“I have been a fisherman all my life, but Maria changed everything, even the ocean. The fish were gone,” said Velasquez, who worked with a conservation nonprofit to help fishermen supplement their salaries by paying them to collect illegal traps. “Most of our people left to the mainland. Those that remain are trying to innovate because we can’t go on like this.”

The food Naguabo’s anglers, divers and trappers catch supports the more than half-dozen seafood restaurants in town. Holy Week draws thousands of local and foreign tourists to Naguabo’s famed boardwalk, but sales were anemic this year as supplies diminished and prices soared for fish, mollusks and crustaceans shipped from other shores in and outside Puerto Rico, said Stephanie Torres of Vinny’s seafood restaurant.

Many are just starting to break even.

The near collapse of Naguabo’s fishing industry was mirrored in the ranches that sprawl across the nearby valleys and rolling hills. For a week after the storm, trucks couldn’t get through to the Mendoza Benitez Dairy farm, forcing owner Carmelo Colon to dump out 1,500 quarts of milk. He lost 12 cows in the hurricane.

For eight months after the storm, Colon’s farm was without electricity, so he spent $20,000 on generators and fuel to operate the farm.

“That experience, I wouldn’t wish it on anyone,” he said.

Milk sales have decreased substantially, forcing the farm to lower production and cut down on employee hours. Before the storm, he rotated about 125 cows through milk production at a time, but now he milks only 75. Colon estimates that monthly sales of milk have dropped nearly 45 percent, and prices have fallen from 81 cents per quart to about 66 cents. He predicts he soon will have to lay off at least one employee.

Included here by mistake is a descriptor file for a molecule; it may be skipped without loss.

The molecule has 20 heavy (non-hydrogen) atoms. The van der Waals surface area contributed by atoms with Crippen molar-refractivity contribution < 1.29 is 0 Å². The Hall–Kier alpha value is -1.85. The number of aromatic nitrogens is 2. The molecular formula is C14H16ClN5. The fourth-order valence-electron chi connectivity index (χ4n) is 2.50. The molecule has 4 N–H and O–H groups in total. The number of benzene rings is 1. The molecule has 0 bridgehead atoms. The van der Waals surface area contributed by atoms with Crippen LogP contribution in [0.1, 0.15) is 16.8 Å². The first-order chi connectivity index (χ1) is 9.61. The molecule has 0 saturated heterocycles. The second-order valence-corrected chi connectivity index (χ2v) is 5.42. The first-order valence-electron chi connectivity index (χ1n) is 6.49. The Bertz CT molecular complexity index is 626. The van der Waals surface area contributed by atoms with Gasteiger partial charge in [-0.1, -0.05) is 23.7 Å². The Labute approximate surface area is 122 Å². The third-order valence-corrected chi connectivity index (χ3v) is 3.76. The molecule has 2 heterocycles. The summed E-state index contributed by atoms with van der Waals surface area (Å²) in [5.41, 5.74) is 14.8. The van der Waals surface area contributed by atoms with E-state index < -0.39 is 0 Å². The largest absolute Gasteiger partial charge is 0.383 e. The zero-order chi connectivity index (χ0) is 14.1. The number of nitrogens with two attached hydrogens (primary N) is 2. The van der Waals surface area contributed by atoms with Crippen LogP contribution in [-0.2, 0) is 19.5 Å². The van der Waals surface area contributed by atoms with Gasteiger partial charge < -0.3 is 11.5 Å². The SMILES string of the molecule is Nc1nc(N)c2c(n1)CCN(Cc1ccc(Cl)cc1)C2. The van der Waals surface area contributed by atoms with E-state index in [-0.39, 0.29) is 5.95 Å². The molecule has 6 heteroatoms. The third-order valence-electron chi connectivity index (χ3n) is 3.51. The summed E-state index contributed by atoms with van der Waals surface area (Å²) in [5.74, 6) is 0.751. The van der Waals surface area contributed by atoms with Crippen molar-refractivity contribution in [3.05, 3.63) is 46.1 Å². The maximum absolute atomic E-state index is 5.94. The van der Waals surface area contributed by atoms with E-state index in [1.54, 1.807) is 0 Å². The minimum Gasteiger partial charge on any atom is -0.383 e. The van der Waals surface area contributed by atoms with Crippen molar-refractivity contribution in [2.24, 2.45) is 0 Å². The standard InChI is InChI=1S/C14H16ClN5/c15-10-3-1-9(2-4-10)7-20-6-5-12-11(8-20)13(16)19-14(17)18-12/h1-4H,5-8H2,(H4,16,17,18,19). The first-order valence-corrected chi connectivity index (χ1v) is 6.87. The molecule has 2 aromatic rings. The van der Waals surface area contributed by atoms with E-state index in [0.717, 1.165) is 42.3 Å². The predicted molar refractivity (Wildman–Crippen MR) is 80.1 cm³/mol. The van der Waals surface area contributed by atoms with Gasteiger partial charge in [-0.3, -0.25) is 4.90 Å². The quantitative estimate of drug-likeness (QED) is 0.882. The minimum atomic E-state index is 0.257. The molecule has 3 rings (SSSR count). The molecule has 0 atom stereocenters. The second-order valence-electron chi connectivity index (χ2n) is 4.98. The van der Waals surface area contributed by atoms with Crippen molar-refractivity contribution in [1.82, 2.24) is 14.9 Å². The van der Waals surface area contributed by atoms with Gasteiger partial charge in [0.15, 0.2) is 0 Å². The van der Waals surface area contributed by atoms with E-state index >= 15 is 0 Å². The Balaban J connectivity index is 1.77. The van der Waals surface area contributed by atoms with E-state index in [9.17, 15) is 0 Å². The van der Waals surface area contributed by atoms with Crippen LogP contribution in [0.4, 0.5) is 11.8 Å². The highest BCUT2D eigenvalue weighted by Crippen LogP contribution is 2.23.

Part of a decrepit highway near him collapsed at the end of July, strained by Maria on top of years of delayed construction work. The large truck delivering food for Colon’s cows was unable to reach his ranch. The rancher and his employees were forced to spend the better part of three days driving back and forth to a nearby ranch to pick up 100-pound bags of food for his herd.

The lost income at the dairy farm has meant Colon has no money to help rebuild his parents’ house, which sits just up the hill. His mother, Margarita Mendoza, 82, and her husband, who suffers from severe Alzheimer’s disease, are now living in Colon’s house on the ranch.

Displaced by the storm, Mendoza has lost weight and has become depressed. She was unable to sleep for weeks, pacing around her son’s home every night praying, “Lord help me get back to my house.” She’s begun seeing a psychologist and taking sleeping pills.

“You get used to your own house, after living in it for more than 40 years,” Mendoza said. “You survive, because what else can you do?”

This bridge in Naguabo is still filled with debris from when the waters rose during Maria. What’s left of a home in Naguabo is covered with a tarp while it’s being rebuilt.

El Pueblo:

City center